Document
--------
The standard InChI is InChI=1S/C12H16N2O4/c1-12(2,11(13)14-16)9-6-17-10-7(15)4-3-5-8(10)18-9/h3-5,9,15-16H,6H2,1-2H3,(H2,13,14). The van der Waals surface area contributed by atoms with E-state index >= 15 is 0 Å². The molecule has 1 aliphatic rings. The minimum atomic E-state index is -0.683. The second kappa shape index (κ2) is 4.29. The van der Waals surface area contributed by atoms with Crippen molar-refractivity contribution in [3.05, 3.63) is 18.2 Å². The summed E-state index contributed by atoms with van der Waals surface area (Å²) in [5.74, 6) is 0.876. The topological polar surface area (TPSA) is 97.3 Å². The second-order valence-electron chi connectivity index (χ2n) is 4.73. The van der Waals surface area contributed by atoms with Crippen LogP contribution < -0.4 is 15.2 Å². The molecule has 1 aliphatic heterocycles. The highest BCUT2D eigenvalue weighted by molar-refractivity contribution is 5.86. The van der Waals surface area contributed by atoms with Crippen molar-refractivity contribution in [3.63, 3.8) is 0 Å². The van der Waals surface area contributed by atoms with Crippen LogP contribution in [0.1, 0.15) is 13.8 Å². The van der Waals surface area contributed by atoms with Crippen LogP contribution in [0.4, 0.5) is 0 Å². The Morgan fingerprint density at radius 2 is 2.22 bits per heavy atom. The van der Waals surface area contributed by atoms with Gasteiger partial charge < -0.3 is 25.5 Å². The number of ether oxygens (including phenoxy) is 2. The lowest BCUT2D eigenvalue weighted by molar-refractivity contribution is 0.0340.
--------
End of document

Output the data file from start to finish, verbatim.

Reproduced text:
The standard InChI is InChI=1S/C12H16N2O4/c1-12(2,11(13)14-16)9-6-17-10-7(15)4-3-5-8(10)18-9/h3-5,9,15-16H,6H2,1-2H3,(H2,13,14). The van der Waals surface area contributed by atoms with E-state index >= 15 is 0 Å². The molecule has 1 aliphatic rings. The minimum atomic E-state index is -0.683. The second kappa shape index (κ2) is 4.29. The van der Waals surface area contributed by atoms with Crippen molar-refractivity contribution in [3.05, 3.63) is 18.2 Å². The summed E-state index contributed by atoms with van der Waals surface area (Å²) in [5.74, 6) is 0.876. The topological polar surface area (TPSA) is 97.3 Å². The second-order valence-electron chi connectivity index (χ2n) is 4.73. The van der Waals surface area contributed by atoms with Crippen LogP contribution < -0.4 is 15.2 Å². The molecule has 1 aliphatic heterocycles. The highest BCUT2D eigenvalue weighted by molar-refractivity contribution is 5.86. The van der Waals surface area contributed by atoms with Crippen molar-refractivity contribution in [3.63, 3.8) is 0 Å². The van der Waals surface area contributed by atoms with Crippen LogP contribution in [0.1, 0.15) is 13.8 Å². The van der Waals surface area contributed by atoms with Crippen LogP contribution in [0.4, 0.5) is 0 Å². The Morgan fingerprint density at radius 2 is 2.22 bits per heavy atom. The van der Waals surface area contributed by atoms with Gasteiger partial charge < -0.3 is 25.5 Å². The number of ether oxygens (including phenoxy) is 2. The lowest BCUT2D eigenvalue weighted by molar-refractivity contribution is 0.0340.